Liberal activist Michael Moore's Fahrenheit 11/9 takes a provocative look at the reasons behind the 2016 election of Donald Trump as US president.

Director Michael Moore arrives for the world premiere of Fahrenheit 11/9 at the Toronto International Film Festival (TIFF) in Toronto, Canada, September 6, 2018
Director Michael Moore arrives for the world premiere of Fahrenheit 11/9 at the Toronto International Film Festival (TIFF) in Toronto, Canada, September 6, 2018 (Reuters)

The world premiere of Netflix’s Scottish drama Outlaw King and Michael Moore’s new documentary about the Trump era opened the Toronto International Film Festival on Thursday, kicking off 10 days of movies seeking to grab attention in the upcoming Hollywood awards season.

Outlaw King stars Chris Pine, Aaron Taylor-Johnson and director David Mackenzie walked the red carpet promoting the action movie about 14th century rebel Robert the Bruce and his fight to win back control of his homeland from an English occupying army.

Liberal activist Moore talked up Fahrenheit 11/9, his provocative look at the reasons behind the 2016 election of Donald Trump as US president.

“We explore the question of how the hell we got in this mess and how do we get out of it,” Moore told Reuters Television. “The film is also very much about who we are as Americans because he [Trump] didn’t fall out of the sky.”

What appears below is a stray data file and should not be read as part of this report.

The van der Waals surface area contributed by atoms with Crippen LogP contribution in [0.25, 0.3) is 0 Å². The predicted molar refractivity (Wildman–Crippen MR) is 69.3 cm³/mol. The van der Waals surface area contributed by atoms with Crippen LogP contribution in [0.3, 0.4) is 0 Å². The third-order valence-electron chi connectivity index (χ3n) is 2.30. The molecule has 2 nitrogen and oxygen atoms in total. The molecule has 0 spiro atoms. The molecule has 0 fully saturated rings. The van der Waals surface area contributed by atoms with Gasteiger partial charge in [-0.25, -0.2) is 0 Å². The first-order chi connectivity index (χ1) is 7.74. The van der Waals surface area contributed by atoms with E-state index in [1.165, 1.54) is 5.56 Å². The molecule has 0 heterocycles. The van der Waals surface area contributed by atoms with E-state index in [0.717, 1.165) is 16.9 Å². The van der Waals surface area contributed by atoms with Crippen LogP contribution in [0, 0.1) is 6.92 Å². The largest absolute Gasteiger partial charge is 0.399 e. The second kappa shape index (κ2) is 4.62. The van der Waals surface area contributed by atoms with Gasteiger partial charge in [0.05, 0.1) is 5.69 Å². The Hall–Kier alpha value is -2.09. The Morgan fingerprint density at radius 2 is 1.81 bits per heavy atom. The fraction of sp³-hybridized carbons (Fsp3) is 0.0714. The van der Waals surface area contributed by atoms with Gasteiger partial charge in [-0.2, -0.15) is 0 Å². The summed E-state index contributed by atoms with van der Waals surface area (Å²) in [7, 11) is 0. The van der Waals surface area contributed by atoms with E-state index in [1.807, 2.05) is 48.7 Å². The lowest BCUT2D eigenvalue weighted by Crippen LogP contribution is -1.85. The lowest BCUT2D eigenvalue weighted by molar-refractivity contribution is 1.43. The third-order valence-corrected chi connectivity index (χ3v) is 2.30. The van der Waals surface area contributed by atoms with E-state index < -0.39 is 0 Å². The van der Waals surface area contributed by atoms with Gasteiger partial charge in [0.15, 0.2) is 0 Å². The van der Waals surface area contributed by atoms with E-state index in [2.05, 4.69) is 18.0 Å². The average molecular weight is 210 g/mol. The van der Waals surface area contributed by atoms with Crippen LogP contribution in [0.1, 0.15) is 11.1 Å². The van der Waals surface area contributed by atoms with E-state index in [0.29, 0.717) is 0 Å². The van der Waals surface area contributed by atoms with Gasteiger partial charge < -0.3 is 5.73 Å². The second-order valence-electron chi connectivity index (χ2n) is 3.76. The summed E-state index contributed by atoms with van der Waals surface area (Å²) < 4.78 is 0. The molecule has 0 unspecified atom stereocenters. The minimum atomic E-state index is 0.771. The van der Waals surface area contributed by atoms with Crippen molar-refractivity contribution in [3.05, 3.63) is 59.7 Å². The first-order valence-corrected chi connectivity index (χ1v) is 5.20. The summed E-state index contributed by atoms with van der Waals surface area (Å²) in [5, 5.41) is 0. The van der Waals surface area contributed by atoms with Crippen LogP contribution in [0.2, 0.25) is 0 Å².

Robert Redford, Julia Roberts, Lady Gaga, Viola Davis and Ryan Gosling are among other celebrities expected at Toronto, which has become a key showcase in the awards season that culminates with the Oscars on February 24 next year.

The Toronto slate this year includes 254 features and 88 short films.

Fresh from its world premiere at the Venice Film Festival last week, singer Lady Gaga and actor-director Bradley Cooper bring their remake of music drama “A Star Is Born” to Toronto.

Actor-director Redford, 82, will present his final movie, crime comedy The Old Man and the Gun, after announcing his retirement from acting after a 50-year career.

Roberts, the latest Oscar-winning star to move into television, will present her psychological thriller Homecoming for Amazon.

The festival will also take on more serious issues.

The Hate U Give and Monsters and Men will look at the issue of police brutality in black communities, while Hotel Mumbai brings the story of the 2008 attack on a hotel in the Indian city to the big screen.

The 1988 US presidential campaign is revisited with The Front Runner, starring Hugh Jackman, about the derailing of Senator Gary Hart’s White House ambitions because of accusations of an affair.

Source: Reuters